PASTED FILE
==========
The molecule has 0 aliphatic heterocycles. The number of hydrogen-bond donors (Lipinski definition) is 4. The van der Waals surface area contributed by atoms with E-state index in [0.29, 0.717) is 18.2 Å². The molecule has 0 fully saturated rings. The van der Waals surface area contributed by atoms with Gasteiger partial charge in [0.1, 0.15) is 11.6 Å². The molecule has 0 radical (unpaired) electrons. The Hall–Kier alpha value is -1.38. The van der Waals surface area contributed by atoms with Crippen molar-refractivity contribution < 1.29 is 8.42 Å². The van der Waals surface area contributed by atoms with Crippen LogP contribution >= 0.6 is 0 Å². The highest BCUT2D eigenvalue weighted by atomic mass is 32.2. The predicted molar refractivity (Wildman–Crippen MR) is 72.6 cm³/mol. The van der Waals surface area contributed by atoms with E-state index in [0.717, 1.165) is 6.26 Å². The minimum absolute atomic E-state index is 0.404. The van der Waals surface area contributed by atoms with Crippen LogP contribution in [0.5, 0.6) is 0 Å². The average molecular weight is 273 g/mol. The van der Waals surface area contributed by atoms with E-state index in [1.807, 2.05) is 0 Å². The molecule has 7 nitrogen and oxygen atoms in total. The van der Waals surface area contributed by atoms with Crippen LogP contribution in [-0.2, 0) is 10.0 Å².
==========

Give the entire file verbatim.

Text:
The molecule has 0 aliphatic heterocycles. The number of hydrogen-bond donors (Lipinski definition) is 4. The van der Waals surface area contributed by atoms with E-state index in [0.29, 0.717) is 18.2 Å². The molecule has 0 fully saturated rings. The van der Waals surface area contributed by atoms with Gasteiger partial charge in [0.1, 0.15) is 11.6 Å². The molecule has 0 radical (unpaired) electrons. The Hall–Kier alpha value is -1.38. The van der Waals surface area contributed by atoms with Crippen molar-refractivity contribution < 1.29 is 8.42 Å². The van der Waals surface area contributed by atoms with Crippen LogP contribution >= 0.6 is 0 Å². The highest BCUT2D eigenvalue weighted by atomic mass is 32.2. The predicted molar refractivity (Wildman–Crippen MR) is 72.6 cm³/mol. The van der Waals surface area contributed by atoms with E-state index in [0.717, 1.165) is 6.26 Å². The minimum absolute atomic E-state index is 0.404. The van der Waals surface area contributed by atoms with Crippen LogP contribution in [0.5, 0.6) is 0 Å². The average molecular weight is 273 g/mol. The van der Waals surface area contributed by atoms with E-state index in [1.807, 2.05) is 0 Å². The molecule has 7 nitrogen and oxygen atoms in total. The van der Waals surface area contributed by atoms with Crippen LogP contribution in [-0.2, 0) is 10.0 Å².